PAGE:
As early as the summer of 2022, the leader of the “Wagner PMC” Yevgeny Prigozhin started a recruitment campaign among Russian prisoners and debtors. Closer to autumn, the process gained significant momentum, as the result of which the number of “Wagner” fighters increased to 50,000 men. Later the Russian Ministry of Defense took over the function of prisoner recruitment, in particular to the so-called PMCs under its control. So it is quite likely that by the fall of 2023, approximately 1000,000 prisoners appeared on the frontlines.

At the same time, the use of the so-called “private military companies” did not only fit into the logic of internal struggle within the Russian political system and power bloc, but also was an alternative for those who did not want to burden themselves with a contract with the Russian Ministry of Defence. In fact, the Kremlin has created a romanticized image of adventurers who supposedly operate autonomously from the regular forces and are able to leave the service at the end of a short-term contract.

In 2023, the Russian Federation did not stop recruiting prisoners and people in a difficult financial situation. However, the Kremlin made a bet on attracting as many people as possible for contract service.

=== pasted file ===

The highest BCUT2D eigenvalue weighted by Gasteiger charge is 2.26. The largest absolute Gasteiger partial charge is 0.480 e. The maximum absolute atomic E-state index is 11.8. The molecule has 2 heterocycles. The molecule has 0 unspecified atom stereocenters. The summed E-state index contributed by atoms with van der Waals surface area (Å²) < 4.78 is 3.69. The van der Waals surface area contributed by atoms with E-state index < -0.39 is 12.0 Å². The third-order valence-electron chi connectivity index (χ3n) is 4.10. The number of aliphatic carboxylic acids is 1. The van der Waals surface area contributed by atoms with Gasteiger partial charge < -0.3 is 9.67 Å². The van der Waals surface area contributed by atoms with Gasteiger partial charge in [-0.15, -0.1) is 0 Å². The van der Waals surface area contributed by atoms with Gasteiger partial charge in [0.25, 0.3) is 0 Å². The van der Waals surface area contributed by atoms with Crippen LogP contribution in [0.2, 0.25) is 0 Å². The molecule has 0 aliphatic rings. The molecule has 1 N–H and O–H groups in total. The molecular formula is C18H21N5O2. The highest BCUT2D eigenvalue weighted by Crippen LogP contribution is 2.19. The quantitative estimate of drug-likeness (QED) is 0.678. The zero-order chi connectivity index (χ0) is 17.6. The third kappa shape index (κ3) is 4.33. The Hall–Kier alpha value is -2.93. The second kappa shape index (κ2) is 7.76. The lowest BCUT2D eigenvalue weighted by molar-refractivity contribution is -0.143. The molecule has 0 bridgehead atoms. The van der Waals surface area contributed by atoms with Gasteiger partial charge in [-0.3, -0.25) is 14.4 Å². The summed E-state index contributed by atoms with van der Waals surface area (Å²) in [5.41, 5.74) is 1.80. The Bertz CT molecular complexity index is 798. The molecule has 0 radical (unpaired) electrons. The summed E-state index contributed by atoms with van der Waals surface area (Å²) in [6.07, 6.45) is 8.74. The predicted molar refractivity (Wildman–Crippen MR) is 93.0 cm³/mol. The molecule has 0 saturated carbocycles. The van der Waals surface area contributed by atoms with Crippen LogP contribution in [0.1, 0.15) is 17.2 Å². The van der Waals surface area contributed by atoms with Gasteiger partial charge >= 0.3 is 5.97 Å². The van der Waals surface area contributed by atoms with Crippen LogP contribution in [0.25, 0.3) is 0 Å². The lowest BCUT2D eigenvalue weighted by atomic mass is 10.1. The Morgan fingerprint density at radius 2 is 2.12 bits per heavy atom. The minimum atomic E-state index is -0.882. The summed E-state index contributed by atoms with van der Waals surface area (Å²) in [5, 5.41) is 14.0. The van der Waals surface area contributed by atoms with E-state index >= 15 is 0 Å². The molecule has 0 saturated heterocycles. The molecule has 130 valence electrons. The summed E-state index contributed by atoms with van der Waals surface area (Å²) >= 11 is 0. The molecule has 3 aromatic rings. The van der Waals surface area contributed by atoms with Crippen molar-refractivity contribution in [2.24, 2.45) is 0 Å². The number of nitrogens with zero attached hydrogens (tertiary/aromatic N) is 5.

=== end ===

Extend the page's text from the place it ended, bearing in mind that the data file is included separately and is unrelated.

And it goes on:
Recruitment on contract service 

Before the spring conscription campaign, an aggressive media campaign was launched aimed at promoting the signing of a contract with the Russian Ministry of Defence. On the streets of Russian cities, mobile selection points for military service were stationed, managers of enterprises and educational institutions received recommendations to advertise among employees and students the possibility of signing a contract. In addition to the information component, the financial factor was also involved. Russian federal authorities promised a one-time payment, a salary much higher than the average in Russia, as well as many benefits for both the servicemen and their families. This became an attractive factor for some recruits, and also reduced the financial burden on the regional authorities which were unable to ensure the formation and proper functioning of volunteer battalions in many regions.